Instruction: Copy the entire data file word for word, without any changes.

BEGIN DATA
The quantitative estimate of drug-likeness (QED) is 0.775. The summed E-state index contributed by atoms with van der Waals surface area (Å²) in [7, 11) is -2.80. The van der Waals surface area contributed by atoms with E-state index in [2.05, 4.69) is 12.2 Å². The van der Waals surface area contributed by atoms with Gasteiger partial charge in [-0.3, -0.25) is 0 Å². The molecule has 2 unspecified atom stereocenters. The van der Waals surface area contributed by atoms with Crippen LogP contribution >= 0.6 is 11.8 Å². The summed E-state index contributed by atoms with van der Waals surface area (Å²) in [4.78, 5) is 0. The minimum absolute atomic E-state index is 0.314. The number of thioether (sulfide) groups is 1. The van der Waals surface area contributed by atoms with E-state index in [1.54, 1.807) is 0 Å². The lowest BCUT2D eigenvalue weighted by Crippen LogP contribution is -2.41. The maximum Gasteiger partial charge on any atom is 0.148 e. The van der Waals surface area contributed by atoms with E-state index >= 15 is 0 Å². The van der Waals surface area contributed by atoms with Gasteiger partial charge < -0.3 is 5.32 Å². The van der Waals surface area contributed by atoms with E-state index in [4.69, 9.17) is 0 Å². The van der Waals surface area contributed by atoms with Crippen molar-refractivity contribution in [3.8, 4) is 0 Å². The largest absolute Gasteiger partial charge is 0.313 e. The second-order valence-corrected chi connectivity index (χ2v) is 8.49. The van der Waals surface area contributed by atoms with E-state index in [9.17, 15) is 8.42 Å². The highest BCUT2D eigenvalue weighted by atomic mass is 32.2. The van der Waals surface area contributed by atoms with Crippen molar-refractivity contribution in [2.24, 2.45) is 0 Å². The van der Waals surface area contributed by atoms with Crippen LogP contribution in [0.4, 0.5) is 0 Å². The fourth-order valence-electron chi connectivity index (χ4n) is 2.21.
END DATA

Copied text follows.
The quantitative estimate of drug-likeness (QED) is 0.775. The summed E-state index contributed by atoms with van der Waals surface area (Å²) in [7, 11) is -2.80. The van der Waals surface area contributed by atoms with E-state index in [2.05, 4.69) is 12.2 Å². The van der Waals surface area contributed by atoms with Gasteiger partial charge in [-0.3, -0.25) is 0 Å². The molecule has 2 unspecified atom stereocenters. The van der Waals surface area contributed by atoms with Crippen LogP contribution >= 0.6 is 11.8 Å². The summed E-state index contributed by atoms with van der Waals surface area (Å²) in [4.78, 5) is 0. The minimum absolute atomic E-state index is 0.314. The number of thioether (sulfide) groups is 1. The van der Waals surface area contributed by atoms with E-state index in [1.54, 1.807) is 0 Å². The lowest BCUT2D eigenvalue weighted by Crippen LogP contribution is -2.41. The maximum Gasteiger partial charge on any atom is 0.148 e. The van der Waals surface area contributed by atoms with E-state index >= 15 is 0 Å². The van der Waals surface area contributed by atoms with Gasteiger partial charge < -0.3 is 5.32 Å². The van der Waals surface area contributed by atoms with E-state index in [4.69, 9.17) is 0 Å². The van der Waals surface area contributed by atoms with Crippen molar-refractivity contribution in [3.8, 4) is 0 Å². The largest absolute Gasteiger partial charge is 0.313 e. The second-order valence-corrected chi connectivity index (χ2v) is 8.49. The van der Waals surface area contributed by atoms with E-state index in [9.17, 15) is 8.42 Å². The highest BCUT2D eigenvalue weighted by atomic mass is 32.2. The van der Waals surface area contributed by atoms with Crippen molar-refractivity contribution in [2.24, 2.45) is 0 Å². The van der Waals surface area contributed by atoms with Crippen LogP contribution in [0.4, 0.5) is 0 Å². The fourth-order valence-electron chi connectivity index (χ4n) is 2.21.